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NHS – Big Companies Cashing In

Commercial companies are preparing to cash in on a multi-billion pound opportunity to run NHS hospital services. Examining the business strategy of a group of leading private healthcare providers, we found them to be highly enthusiastic about the government’s changes to the NHS and the business opportunities that they will create. They are among the few organisations who are in support of the proposed reforms. However, our detailed analysis of six healthcare providers actively seeking NHS contracts suggests that their commercial interests will inevitably clash with those of the NHS and its patients.

 
THE KEY FINDINGS FROM OUR REPORT – From NHS Support Federation
 

February 2012

 
Commercial providers plan to expand on the back of the new opportunities for more private/NHS partnerships. The UK’s two largest providers of private inpatient care believe that the pressure on the NHS to make savings will mean a boost for the self-pay and insurance market.BMI/GHG and HCA International are planning to help NHS trusts raise their income by developing their own private patient units – one of the commercial opportunities created by the government’s controversial health bill.There is strong interest in contracts to run entire NHS hospitals. Circle won a race against 11 bidders, the first contract of its kind, to manage the Hinchingbrooke NHS hospital. That contract began last week (1st February) and is part of a market opportunity worth billions. Our report identifies clear dangers from becoming more reliant on the private sector to treat NHS patients. Public statements from providers like Ramsay Health indicate that they would be willing to walk away from contracts which weren’t creating enough profit.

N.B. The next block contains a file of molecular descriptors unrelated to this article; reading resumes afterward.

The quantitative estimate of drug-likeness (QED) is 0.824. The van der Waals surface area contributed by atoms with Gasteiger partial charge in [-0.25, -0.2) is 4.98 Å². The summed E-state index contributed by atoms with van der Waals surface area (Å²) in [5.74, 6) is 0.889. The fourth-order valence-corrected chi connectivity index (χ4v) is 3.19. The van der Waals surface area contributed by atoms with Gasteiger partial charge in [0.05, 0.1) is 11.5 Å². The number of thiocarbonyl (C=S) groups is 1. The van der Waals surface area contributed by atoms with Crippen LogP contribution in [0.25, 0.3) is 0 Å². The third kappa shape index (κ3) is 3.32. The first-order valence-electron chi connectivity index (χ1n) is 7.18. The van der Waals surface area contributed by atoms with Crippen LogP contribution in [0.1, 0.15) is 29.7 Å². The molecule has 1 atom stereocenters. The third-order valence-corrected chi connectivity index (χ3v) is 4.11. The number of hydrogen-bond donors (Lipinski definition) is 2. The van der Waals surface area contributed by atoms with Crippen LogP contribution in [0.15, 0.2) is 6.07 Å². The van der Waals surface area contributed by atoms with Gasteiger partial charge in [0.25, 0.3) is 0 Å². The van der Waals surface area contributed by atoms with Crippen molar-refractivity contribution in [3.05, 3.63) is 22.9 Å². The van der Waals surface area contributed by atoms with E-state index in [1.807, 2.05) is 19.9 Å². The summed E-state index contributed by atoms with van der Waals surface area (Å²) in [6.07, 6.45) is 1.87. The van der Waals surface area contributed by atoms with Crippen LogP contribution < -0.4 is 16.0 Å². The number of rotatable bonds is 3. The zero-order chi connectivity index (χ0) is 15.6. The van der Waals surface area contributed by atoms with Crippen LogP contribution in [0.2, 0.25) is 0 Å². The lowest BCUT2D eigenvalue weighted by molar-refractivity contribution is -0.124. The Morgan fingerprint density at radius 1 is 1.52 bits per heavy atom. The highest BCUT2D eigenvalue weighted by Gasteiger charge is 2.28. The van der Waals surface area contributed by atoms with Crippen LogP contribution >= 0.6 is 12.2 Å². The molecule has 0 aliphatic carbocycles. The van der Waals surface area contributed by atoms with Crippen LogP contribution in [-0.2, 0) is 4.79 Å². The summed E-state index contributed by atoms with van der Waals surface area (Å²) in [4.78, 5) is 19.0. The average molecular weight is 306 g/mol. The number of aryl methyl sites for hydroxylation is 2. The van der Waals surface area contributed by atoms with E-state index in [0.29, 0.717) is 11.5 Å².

Four of the companies analyzed in the report have large investments from private equity companies, which could force changes in a company’s business strategy to suit their own profit motives but undermine the care of NHS patients. Circle and BMI are both backed by private equity firms and have structured their assets so that property can be disposed of when the market is right or have property already managed as a separate business. This approach is widely considered to be a major reason for the financial mess that care-home provider Southern Cross found itself in.

The business record of some of the new providers also raises doubts about their suitability as partners in the NHS. Our report highlights companies with connections to corporate fraud and illegal kidney transplantation – which brings into question whether some commercial companies would uphold the values of the NHS, as would be their duty under the NHS constitution.

 

See also Corporate Watch

 
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